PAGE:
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ULSF | Association of University Leaders For A Sustainable Future

U.S. Progress Toward Sustainability in Higher Education

This chapter appeared originally in the book Stumbling Toward Sustainability, John C. Dernbach ed., published by the Environmental Law Institute © 2002. All rights reserved Environmental Law Institute.

by Wynn Calder and Richard M. Clugston

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Introduction


When society recognizes a need that can be satisfied through advanced education or research and when sufficient funds are available to pay the cost, American universities respond in exemplary fashion... On the other hand, when social needs are not clearly recognized and backed by adequate financial support, higher education has often failed to respond as effectively as it might, even to some of the most important challenges facing America... After a major social problem has been recognized, universities will usually continue to respond weakly unless outside support is available and the subjects involved command prestige in academic circles.3
- former Harvard University president Derek Bok


Sustainable development remains barely recognized as a significant social, economic or environmental challenge for the United States. The President's Council on Sustainable Development (PCSD) 4 was disbanded in May 1999, based in part on the perception of Vice-President Albert Gore's campaign that sustainability was not an issue for the American electorate. Little funding from either governments or foundations supports higher education initiatives to promote sustainable development, and only a few disciplines are beginning to afford a measure of legitimacy to teaching, research, and outreach in this area. Hopeful signs are emerging, but education for sustainable development in America is still at the margins.

The seeds of the movement to green higher education in the U.S. go back to the emergence of environmental concerns in the late 1960s and early 1970s. The first Earth Day in 1970 was a student-based effort. Internationally, the Stockholm Declaration of 1972 5 related environmental concerns to all societal sectors, including education. Only after the 1992 Rio Earth Summit 6 did the term education for sustainable development (also "education for sustainability") enter the vocabulary of educational reformers. While the movement continues to draw on an environmental foundation, concerns have broadened to include the social and economic dimensions of sustainability.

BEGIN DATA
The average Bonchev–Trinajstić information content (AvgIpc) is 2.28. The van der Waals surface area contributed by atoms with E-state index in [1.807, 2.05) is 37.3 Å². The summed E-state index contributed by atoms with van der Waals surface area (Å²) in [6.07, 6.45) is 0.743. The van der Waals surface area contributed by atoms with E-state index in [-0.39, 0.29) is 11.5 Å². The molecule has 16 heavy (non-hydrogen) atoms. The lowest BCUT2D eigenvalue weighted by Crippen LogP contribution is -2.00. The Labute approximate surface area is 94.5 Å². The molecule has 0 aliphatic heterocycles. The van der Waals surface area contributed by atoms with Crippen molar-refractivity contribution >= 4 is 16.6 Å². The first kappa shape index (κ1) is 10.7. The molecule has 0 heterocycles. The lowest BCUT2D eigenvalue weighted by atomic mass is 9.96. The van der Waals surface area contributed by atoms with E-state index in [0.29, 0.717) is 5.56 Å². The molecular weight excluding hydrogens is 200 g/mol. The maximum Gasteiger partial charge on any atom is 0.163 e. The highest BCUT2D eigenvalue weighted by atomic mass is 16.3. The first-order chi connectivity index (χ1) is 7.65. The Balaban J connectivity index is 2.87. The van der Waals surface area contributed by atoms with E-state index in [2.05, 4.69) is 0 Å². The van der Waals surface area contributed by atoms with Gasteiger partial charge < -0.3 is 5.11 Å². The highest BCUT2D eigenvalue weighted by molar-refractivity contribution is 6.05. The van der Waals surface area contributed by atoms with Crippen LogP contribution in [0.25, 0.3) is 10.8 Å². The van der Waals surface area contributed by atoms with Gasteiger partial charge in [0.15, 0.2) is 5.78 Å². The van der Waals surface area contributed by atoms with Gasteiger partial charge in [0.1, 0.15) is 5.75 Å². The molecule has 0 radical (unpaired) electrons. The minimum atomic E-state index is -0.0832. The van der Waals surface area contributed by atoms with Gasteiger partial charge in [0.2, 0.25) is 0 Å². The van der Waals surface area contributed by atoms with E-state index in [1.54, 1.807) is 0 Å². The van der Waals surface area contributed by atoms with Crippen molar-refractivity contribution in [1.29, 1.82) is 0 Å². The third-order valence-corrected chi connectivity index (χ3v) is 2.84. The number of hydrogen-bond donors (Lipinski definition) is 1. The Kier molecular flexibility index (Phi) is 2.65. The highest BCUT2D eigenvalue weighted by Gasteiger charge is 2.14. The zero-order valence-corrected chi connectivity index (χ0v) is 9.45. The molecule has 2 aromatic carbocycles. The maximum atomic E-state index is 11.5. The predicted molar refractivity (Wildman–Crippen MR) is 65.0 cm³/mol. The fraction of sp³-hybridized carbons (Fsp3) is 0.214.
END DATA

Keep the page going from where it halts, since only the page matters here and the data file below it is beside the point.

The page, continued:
In the U.S., higher education for sustainable development (HESD) has been given impetus over the years primarily by a small number of champions from the academy, nongovernmental organizations (NGOs) and business communities, and to a minor degree from government. In other countries (notably European, but in some developing countries as well) sustainability in higher education is supported by governments and has made deeper inroads in the disciplines and professions. 7 Some colleges and universities in the U.S. are actively pursuing an authentic commitment to sustainability, yet there is little consensus as to what the end goal looks like. Sustainable development, when deeply embraced by higher education institutions, means essentially that these values are reflected in each of the core areas of university life: research, teaching, outreach and operations.

While teaching and scholarship must begin to reflect these issues, so that students learn how to think in a more integrative fashion, there is an emerging consensus that institutions must also model sustainable practices. It is important that academics keep experimenting with, and sharing, their efforts to embody sustainability, especially in making it a focus of their disciplines and professions. But it is even more critical that major stakeholders, such as the business community and funders (foundations and governments) support sustainability in higher education.

It may well be that the United States-obsessed with increasing consumption and economic growth-will not take the lead in this societal transformation. While there are increasing indications that higher education is moving toward a commitment to sustainability, there are also powerful societal forces at work against this progress. This Chapter will examine the roots of the HESD movement in the U.S. and reflect on its progress and possibilities.
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(3) Derek Bok, Universities and the Future of America 104-05 (1990).
(4) The PCSD was formed in June 1993 by executive order to develop policy recommendations for sustainable development in the U.S. It was a 25-member council consisting of five cabinet secretaries, chief executive officers of businesses, and executive directors of nongovernmental organizations.
(5) Declaration of the United Nations Conference on the Human Environment, June 16, 1972, reprinted in 11 I.L.M. 1416 [hereinafter Stockholm Declaration].
(6) Declaration on Environment and Development of the United Nations Conference on Environment and Development, June 14, 1992, reprinted in 31 I.L.M. 874 [hereinafter Rio Declaration].
(7) See Walter Leal Filho, "Sustainability and University Life: Some European Perspectives", in Sustainability and University Life vol. 5 (W.L. Filho ed., 1999).

 
 
 
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